I have noticed lately that there is a tendency for leaders of any stripe to over utilize social media to discover the latest and greatest strategy that they can employ. Don’t get me wrong, I am obviously using social media now to make a point. We live in a wonderful age where there is more practical information available to us than ever before. Leaders can and should take advantage of this great resource. The problem lies in that we are a people who tend to believe that the latest strategy that worked for someone else will be equally effective for us. But leaders must innovate and contextualize to be effective in their own setting. Therefore, we can’t afford to get caught up in the “latest and greatest” craze.
The key is to take a principled approach to your leadership.
Every leadership role has a context.
That context is shaped by a vision, mission and values (or at least it should be).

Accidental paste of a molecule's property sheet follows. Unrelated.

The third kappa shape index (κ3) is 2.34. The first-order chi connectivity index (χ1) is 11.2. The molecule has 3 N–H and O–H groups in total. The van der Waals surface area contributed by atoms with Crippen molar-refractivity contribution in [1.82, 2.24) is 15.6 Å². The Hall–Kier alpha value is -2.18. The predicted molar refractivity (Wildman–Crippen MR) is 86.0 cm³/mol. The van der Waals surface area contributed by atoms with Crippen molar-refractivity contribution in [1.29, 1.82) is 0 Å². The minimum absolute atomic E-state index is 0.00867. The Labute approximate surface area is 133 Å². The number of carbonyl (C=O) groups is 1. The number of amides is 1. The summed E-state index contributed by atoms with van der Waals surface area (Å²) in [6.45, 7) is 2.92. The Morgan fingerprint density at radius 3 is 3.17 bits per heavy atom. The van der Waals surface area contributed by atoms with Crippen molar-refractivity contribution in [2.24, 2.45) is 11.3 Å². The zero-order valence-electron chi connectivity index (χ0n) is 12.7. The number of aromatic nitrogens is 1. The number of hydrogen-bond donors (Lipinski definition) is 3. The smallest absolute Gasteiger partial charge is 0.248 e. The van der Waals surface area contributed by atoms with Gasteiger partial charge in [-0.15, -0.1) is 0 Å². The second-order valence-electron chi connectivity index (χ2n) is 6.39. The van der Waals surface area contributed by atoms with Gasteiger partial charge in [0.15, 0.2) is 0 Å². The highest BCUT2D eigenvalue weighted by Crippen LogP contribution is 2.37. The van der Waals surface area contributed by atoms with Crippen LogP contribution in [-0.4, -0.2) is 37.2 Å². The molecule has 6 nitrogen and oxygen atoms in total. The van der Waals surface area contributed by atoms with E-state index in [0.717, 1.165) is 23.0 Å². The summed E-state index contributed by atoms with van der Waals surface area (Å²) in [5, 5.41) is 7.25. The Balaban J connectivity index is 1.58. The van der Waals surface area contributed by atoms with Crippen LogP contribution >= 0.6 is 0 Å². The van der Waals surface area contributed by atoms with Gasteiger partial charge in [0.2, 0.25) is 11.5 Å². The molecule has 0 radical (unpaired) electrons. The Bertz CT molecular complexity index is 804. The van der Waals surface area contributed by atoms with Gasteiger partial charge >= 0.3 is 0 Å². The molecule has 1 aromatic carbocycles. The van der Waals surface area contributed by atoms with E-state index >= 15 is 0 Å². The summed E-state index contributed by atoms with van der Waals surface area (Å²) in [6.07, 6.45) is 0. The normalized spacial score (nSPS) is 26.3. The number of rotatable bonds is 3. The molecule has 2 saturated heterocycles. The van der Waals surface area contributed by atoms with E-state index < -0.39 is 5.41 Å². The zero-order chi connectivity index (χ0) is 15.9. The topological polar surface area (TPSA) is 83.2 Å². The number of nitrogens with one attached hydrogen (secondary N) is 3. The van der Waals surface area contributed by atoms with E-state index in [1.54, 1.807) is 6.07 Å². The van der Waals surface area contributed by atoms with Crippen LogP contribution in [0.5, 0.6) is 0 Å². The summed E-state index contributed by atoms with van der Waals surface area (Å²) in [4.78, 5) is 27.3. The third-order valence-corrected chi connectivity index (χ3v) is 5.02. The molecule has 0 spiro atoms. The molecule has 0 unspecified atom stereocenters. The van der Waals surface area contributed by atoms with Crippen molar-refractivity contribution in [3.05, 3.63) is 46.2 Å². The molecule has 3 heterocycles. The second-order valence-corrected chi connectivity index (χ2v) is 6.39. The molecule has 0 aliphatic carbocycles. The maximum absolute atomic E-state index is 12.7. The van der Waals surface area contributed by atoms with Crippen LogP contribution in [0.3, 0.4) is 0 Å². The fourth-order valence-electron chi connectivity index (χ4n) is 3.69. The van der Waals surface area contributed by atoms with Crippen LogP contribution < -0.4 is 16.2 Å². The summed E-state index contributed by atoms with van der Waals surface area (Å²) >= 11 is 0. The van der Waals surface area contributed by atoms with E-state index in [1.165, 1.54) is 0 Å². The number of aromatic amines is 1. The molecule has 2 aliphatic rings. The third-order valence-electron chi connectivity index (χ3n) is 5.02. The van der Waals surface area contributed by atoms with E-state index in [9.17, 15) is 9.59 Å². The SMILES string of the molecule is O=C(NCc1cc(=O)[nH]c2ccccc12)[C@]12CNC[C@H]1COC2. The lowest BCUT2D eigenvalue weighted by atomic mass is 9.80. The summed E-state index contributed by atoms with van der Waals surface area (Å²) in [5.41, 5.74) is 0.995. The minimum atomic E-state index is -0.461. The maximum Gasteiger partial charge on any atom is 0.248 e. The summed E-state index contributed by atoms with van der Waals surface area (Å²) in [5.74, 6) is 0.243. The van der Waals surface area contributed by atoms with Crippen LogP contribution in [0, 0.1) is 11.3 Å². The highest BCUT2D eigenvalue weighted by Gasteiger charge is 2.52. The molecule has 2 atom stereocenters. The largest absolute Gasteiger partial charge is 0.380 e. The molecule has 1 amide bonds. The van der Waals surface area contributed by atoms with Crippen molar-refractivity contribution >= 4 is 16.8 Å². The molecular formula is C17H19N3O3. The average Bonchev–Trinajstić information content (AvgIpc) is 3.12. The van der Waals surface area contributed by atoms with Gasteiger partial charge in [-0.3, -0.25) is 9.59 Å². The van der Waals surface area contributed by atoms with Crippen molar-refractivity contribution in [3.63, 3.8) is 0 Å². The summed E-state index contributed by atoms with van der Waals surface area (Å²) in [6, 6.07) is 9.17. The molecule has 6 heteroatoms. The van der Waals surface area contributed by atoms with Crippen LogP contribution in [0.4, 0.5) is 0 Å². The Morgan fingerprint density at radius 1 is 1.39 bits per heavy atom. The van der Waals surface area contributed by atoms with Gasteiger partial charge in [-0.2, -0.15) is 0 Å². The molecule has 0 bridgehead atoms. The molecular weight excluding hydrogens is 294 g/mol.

The best way to tap into the ideation that exists through social media is to be ruthless in looking for the principle beyond the strategy.
Look for what drove a particular strategy.
Ask “why” another leader chose to utilize a specific strategy to achieve effective results.
True leadership principles stand the test of time.
Strategies come and go.
The key to your effectiveness will not be in mimicking someone else’s success.
It will lie in discovering the principle behind the new idea and to contextualize that principle according to your organization’s DNA and vision, mission and values.
Only then can you know that you have led purposefully and strategically for the context you are in.
This is why I strongly advocate keeping a leadership journal.
It can be a digital one or an old school ink and paper variety.
Let it be a place where you can regularly capture leadership principles that can then be considered and thought through for fresh contextualized application within your leadership setting.
Where you draw your principles from matters too. Are you standing upon truth? Are you aiming for leadership integrity? Is your true desire to serve others?
Are you taking aim at principled leadership?